Foundations have a unique and important role to play as a convenor. They can provide neutral ground for discussion. They have the social capital to compel attendance. And if all else fails, they usually have the budget for better-than-average meeting food. But I believe that foundations also have a responsibility to use their convening power wisely, and to remember that convening is a tool and not an end in and of itself. Many foundations make the assumption that convening grantees or stakeholders is the best way to gather information and input, or instantly show the foundation’s interest in community engagement, build consensus, or surface parties that may want to work together in new ways. But oftentimes convening isn’t the best … Continue reading To Convene or Not to Convene? 4 ways to make the most of coming together
Last week, we looked at five mistakes that new foundation boards often make, and how to avoid them. Below are five more practices that may get new boards off to a rocky start. Fortunately, they’re all avoidable with a little foresight, planning and honest introspection. Failing to learn The opportunity to expand your knowledge doesn’t stop with what you have to know. Instead, consider all of the aspects of governance, visioning, planning, collaborating, and grantmaking that you could learn because you want to know. If your foundation focuses on a particular interest area, such as education or health or social justice, consider engaging in conferences, trainings, reading, conversations, and consultations with experts to increase your knowledge. In addition, recognize the … Continue reading 10 Mistakes New Foundation Boards Make, and How to Avoid Them (Part 2)
Over the years, I’ve heard a lot of things said about philanthropy. Many were spot on. Some were downright brilliant. A few were head scratchers. And then there are the ones that are so ridiculous they almost make you want to throw your hands up and walk away. Some of the statements below came from folks who were relatively new to the field, so perhaps they are somewhat excusable. Others, sadly, were from the lips of veterans who should know better. In any case, comments like the ones that follow make an excellent case for investing in ongoing professional development for our field, especially as more and more players come into it. #1: “Giving away money makes me feel like … Continue reading 5 Ridiculous Things Said About Philanthropy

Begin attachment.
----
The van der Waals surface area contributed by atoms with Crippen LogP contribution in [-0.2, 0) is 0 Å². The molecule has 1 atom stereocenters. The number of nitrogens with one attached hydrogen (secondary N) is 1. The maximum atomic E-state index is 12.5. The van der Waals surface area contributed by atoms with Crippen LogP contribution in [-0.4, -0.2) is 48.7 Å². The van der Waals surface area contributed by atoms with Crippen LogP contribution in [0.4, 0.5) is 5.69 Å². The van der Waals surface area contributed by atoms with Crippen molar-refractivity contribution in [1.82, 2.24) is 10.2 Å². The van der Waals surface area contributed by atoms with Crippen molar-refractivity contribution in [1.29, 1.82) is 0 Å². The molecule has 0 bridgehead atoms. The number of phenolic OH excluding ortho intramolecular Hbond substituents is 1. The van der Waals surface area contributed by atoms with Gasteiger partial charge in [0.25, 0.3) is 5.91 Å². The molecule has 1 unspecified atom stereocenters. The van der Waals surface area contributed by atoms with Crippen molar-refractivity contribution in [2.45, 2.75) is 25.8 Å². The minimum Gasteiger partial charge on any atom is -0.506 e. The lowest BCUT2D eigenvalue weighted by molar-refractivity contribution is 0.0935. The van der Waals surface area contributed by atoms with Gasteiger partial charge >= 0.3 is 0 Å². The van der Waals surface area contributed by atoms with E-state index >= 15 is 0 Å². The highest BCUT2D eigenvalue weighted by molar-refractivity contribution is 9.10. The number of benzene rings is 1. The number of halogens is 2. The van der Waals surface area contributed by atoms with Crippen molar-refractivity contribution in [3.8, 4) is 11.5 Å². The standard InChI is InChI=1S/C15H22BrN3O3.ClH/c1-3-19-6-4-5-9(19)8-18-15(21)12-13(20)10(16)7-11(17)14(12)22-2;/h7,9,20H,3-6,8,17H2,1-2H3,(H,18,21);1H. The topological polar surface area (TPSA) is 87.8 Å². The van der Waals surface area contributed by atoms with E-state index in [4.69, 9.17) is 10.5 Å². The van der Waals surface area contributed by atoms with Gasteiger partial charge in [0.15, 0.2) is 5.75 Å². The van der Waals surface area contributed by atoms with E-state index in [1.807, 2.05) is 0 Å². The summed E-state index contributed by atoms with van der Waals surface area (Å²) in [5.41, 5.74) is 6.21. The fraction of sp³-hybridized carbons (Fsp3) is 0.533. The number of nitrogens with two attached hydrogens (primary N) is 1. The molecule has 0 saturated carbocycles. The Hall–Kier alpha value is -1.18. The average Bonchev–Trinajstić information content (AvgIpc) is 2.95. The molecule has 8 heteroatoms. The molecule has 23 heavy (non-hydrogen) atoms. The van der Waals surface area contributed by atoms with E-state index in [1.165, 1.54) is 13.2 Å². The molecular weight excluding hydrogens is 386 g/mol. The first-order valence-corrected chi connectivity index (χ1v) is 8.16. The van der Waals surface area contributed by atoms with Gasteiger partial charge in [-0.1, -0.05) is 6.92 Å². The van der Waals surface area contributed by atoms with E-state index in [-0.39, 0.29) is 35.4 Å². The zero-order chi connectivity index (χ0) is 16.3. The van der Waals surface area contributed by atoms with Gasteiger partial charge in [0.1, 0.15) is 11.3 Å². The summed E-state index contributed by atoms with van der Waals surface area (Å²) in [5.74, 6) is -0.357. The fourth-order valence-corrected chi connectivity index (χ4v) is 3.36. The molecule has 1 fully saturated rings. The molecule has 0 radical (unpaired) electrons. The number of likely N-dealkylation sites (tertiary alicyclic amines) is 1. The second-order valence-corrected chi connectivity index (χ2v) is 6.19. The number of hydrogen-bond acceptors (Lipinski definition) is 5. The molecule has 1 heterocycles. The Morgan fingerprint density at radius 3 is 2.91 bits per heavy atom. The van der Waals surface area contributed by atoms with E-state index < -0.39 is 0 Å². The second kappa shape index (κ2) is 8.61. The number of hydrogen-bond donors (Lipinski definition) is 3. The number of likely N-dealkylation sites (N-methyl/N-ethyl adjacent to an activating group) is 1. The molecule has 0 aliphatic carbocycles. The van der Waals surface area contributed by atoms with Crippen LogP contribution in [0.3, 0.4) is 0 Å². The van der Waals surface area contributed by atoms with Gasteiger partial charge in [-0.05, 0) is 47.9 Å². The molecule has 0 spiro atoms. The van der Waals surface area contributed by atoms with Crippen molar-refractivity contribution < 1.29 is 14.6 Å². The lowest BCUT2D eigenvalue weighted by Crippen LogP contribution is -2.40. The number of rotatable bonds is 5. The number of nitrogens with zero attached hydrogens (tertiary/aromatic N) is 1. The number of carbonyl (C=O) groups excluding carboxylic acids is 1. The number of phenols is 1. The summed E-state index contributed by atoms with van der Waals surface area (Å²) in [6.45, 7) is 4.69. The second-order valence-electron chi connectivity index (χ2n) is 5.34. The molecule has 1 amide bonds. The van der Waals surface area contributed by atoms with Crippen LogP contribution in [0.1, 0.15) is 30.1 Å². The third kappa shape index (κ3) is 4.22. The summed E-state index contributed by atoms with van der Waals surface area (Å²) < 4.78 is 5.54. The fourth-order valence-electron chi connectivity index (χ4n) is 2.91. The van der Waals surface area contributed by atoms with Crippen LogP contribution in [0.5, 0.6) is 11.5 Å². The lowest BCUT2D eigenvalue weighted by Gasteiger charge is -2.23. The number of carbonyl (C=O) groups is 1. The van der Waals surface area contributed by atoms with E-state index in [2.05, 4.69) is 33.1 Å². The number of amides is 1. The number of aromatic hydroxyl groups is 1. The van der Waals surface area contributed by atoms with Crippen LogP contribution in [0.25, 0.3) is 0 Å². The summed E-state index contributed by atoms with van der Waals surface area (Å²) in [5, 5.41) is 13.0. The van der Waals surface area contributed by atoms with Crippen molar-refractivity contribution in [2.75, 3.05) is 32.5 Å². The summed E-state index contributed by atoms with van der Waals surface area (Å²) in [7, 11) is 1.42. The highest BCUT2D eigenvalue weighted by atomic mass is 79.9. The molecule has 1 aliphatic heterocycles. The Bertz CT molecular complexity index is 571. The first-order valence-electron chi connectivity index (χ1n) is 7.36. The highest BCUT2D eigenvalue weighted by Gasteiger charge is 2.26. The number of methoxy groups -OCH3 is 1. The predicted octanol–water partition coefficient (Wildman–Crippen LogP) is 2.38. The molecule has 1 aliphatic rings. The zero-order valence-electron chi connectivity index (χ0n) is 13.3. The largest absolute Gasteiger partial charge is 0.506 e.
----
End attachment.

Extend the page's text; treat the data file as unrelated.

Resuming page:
If you’re like me, you spend a lot of time in philanthropy-related conferences. Just this year, I’ve either attended or presented at seven of them. Conferences can require a significant investment of time and money on your part. They also can be highly worthwhile or a complete waste of time, depending on your mindset and your plan for making the time spent as productive as possible. Here are seven strategies that will help you get the greatest return on your conference investment. Know who’s there. Most conference registrations will allow you to see who’s coming. Before you go, scan the list to identify any potential partners, people you’d like to network with, folks who can offer a particular kind of … Continue reading 7 Strategies of Highly Effective Conference-Goers
Most philanthropies seek to be strategic and have an impact. Yet few build their own internal capacity to be strategic grantmakers. In particular, most funders forget to intentionally learn from their initial piloting and testing of strategies so that they can make early modifications and course corrections. Learning isn’t hard to do, but it must be intentional, documented, discussed among your team, and lead to decision-making. It can’t simply exist inside a program officer’s head. One of our clients, the Kate B. Reynolds Charitable Trust, asks themselves “What will make or break this grant?” when deciding whether to recommend a significant grant to their board, so that they are clear on the risks involved and what needs to happen to … Continue reading 13 Questions To Learn From Your Grantmaking